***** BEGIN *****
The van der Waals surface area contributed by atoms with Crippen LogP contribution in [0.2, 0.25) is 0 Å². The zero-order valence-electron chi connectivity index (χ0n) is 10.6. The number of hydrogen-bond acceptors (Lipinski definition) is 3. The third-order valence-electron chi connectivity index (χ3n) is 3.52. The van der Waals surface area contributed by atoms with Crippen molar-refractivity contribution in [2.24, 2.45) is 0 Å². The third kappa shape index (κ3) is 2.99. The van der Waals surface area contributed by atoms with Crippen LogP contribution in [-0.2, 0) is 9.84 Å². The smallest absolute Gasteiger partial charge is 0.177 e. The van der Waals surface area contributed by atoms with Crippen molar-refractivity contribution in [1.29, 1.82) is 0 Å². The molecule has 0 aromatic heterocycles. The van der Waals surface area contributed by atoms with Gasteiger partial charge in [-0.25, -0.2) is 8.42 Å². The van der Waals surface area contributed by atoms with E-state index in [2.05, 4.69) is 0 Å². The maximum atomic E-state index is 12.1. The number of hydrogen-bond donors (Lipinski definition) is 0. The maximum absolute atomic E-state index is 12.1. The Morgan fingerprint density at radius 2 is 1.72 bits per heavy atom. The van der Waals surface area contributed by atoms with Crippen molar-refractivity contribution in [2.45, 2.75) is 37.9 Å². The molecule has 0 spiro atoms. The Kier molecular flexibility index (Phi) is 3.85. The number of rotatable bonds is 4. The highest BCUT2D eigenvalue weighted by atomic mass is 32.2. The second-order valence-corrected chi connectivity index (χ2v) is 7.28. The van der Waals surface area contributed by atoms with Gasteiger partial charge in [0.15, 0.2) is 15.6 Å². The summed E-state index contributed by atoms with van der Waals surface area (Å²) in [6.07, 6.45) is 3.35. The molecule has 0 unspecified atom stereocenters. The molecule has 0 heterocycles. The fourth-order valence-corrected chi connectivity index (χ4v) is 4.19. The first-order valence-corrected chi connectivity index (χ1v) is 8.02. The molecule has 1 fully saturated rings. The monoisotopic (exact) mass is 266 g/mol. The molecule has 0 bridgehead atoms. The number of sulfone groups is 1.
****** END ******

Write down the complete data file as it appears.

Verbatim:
The van der Waals surface area contributed by atoms with Crippen LogP contribution in [0.2, 0.25) is 0 Å². The zero-order valence-electron chi connectivity index (χ0n) is 10.6. The number of hydrogen-bond acceptors (Lipinski definition) is 3. The third-order valence-electron chi connectivity index (χ3n) is 3.52. The van der Waals surface area contributed by atoms with Crippen molar-refractivity contribution in [2.24, 2.45) is 0 Å². The third kappa shape index (κ3) is 2.99. The van der Waals surface area contributed by atoms with Crippen LogP contribution in [-0.2, 0) is 9.84 Å². The smallest absolute Gasteiger partial charge is 0.177 e. The van der Waals surface area contributed by atoms with Crippen molar-refractivity contribution in [1.29, 1.82) is 0 Å². The molecule has 0 aromatic heterocycles. The van der Waals surface area contributed by atoms with Gasteiger partial charge in [-0.25, -0.2) is 8.42 Å². The van der Waals surface area contributed by atoms with E-state index in [2.05, 4.69) is 0 Å². The maximum atomic E-state index is 12.1. The number of hydrogen-bond donors (Lipinski definition) is 0. The maximum absolute atomic E-state index is 12.1. The Morgan fingerprint density at radius 2 is 1.72 bits per heavy atom. The van der Waals surface area contributed by atoms with Crippen molar-refractivity contribution in [2.45, 2.75) is 37.9 Å². The molecule has 0 spiro atoms. The Kier molecular flexibility index (Phi) is 3.85. The number of rotatable bonds is 4. The highest BCUT2D eigenvalue weighted by atomic mass is 32.2. The second-order valence-corrected chi connectivity index (χ2v) is 7.28. The van der Waals surface area contributed by atoms with Gasteiger partial charge in [0.15, 0.2) is 15.6 Å². The summed E-state index contributed by atoms with van der Waals surface area (Å²) in [6.07, 6.45) is 3.35. The molecule has 0 unspecified atom stereocenters. The molecule has 0 heterocycles. The fourth-order valence-corrected chi connectivity index (χ4v) is 4.19. The first-order valence-corrected chi connectivity index (χ1v) is 8.02. The molecule has 1 fully saturated rings. The monoisotopic (exact) mass is 266 g/mol. The molecule has 0 bridgehead atoms. The number of sulfone groups is 1.